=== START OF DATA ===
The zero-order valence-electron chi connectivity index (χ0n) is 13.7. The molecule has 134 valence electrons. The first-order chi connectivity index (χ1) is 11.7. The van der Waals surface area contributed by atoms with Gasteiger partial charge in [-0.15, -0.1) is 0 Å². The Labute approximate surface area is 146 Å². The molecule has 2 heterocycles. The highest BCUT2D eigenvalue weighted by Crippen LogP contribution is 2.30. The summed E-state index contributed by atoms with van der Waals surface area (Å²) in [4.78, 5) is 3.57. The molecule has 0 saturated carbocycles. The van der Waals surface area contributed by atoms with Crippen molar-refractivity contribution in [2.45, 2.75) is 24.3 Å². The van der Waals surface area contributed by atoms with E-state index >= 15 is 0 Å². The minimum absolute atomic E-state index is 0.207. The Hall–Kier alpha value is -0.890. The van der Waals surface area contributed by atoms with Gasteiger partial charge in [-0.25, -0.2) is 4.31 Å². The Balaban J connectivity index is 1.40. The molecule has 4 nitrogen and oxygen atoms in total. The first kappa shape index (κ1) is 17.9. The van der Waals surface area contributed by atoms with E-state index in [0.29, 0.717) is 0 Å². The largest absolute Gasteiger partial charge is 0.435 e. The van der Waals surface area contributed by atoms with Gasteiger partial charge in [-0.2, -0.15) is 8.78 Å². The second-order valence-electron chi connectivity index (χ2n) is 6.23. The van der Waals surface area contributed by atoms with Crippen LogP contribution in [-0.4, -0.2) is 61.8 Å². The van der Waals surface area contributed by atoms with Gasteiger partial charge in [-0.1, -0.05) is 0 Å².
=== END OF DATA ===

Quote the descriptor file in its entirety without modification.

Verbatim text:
The zero-order valence-electron chi connectivity index (χ0n) is 13.7. The molecule has 134 valence electrons. The first-order chi connectivity index (χ1) is 11.7. The van der Waals surface area contributed by atoms with Gasteiger partial charge in [-0.15, -0.1) is 0 Å². The Labute approximate surface area is 146 Å². The molecule has 2 heterocycles. The highest BCUT2D eigenvalue weighted by Crippen LogP contribution is 2.30. The summed E-state index contributed by atoms with van der Waals surface area (Å²) in [4.78, 5) is 3.57. The molecule has 0 saturated carbocycles. The van der Waals surface area contributed by atoms with Crippen molar-refractivity contribution in [2.45, 2.75) is 24.3 Å². The van der Waals surface area contributed by atoms with E-state index >= 15 is 0 Å². The minimum absolute atomic E-state index is 0.207. The Hall–Kier alpha value is -0.890. The van der Waals surface area contributed by atoms with Gasteiger partial charge in [-0.25, -0.2) is 4.31 Å². The Balaban J connectivity index is 1.40. The molecule has 4 nitrogen and oxygen atoms in total. The first kappa shape index (κ1) is 17.9. The van der Waals surface area contributed by atoms with E-state index in [0.29, 0.717) is 0 Å². The largest absolute Gasteiger partial charge is 0.435 e. The van der Waals surface area contributed by atoms with Gasteiger partial charge in [-0.2, -0.15) is 8.78 Å². The second-order valence-electron chi connectivity index (χ2n) is 6.23. The van der Waals surface area contributed by atoms with Crippen LogP contribution in [-0.4, -0.2) is 61.8 Å². The van der Waals surface area contributed by atoms with Gasteiger partial charge in [-0.1, -0.05) is 0 Å².